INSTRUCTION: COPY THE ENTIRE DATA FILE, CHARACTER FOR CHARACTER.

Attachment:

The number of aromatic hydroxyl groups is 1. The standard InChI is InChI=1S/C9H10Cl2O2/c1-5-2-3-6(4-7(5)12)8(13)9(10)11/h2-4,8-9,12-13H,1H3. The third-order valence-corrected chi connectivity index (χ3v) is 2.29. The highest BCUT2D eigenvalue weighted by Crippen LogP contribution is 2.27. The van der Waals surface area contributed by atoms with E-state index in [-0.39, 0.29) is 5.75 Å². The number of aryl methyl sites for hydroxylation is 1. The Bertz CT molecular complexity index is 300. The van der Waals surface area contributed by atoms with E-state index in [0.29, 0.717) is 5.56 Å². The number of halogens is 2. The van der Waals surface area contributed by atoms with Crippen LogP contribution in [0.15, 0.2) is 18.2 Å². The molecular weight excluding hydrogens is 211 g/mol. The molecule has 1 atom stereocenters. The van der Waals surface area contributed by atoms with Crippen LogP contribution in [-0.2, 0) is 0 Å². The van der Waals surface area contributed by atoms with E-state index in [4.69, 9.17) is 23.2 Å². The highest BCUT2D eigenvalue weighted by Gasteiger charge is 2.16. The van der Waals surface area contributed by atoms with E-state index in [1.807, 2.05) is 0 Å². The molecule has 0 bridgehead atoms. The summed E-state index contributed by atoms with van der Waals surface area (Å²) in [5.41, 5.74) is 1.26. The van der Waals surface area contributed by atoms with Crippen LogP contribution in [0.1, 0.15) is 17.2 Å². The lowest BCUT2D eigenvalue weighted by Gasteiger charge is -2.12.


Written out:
The number of aromatic hydroxyl groups is 1. The standard InChI is InChI=1S/C9H10Cl2O2/c1-5-2-3-6(4-7(5)12)8(13)9(10)11/h2-4,8-9,12-13H,1H3. The third-order valence-corrected chi connectivity index (χ3v) is 2.29. The highest BCUT2D eigenvalue weighted by Crippen LogP contribution is 2.27. The van der Waals surface area contributed by atoms with E-state index in [-0.39, 0.29) is 5.75 Å². The number of aryl methyl sites for hydroxylation is 1. The Bertz CT molecular complexity index is 300. The van der Waals surface area contributed by atoms with E-state index in [0.29, 0.717) is 5.56 Å². The number of halogens is 2. The van der Waals surface area contributed by atoms with Crippen LogP contribution in [0.15, 0.2) is 18.2 Å². The molecular weight excluding hydrogens is 211 g/mol. The molecule has 1 atom stereocenters. The van der Waals surface area contributed by atoms with Crippen LogP contribution in [-0.2, 0) is 0 Å². The van der Waals surface area contributed by atoms with E-state index in [4.69, 9.17) is 23.2 Å². The highest BCUT2D eigenvalue weighted by Gasteiger charge is 2.16. The van der Waals surface area contributed by atoms with E-state index in [1.807, 2.05) is 0 Å². The molecule has 0 bridgehead atoms. The summed E-state index contributed by atoms with van der Waals surface area (Å²) in [5.41, 5.74) is 1.26. The van der Waals surface area contributed by atoms with Crippen LogP contribution in [0.1, 0.15) is 17.2 Å². The lowest BCUT2D eigenvalue weighted by Gasteiger charge is -2.12.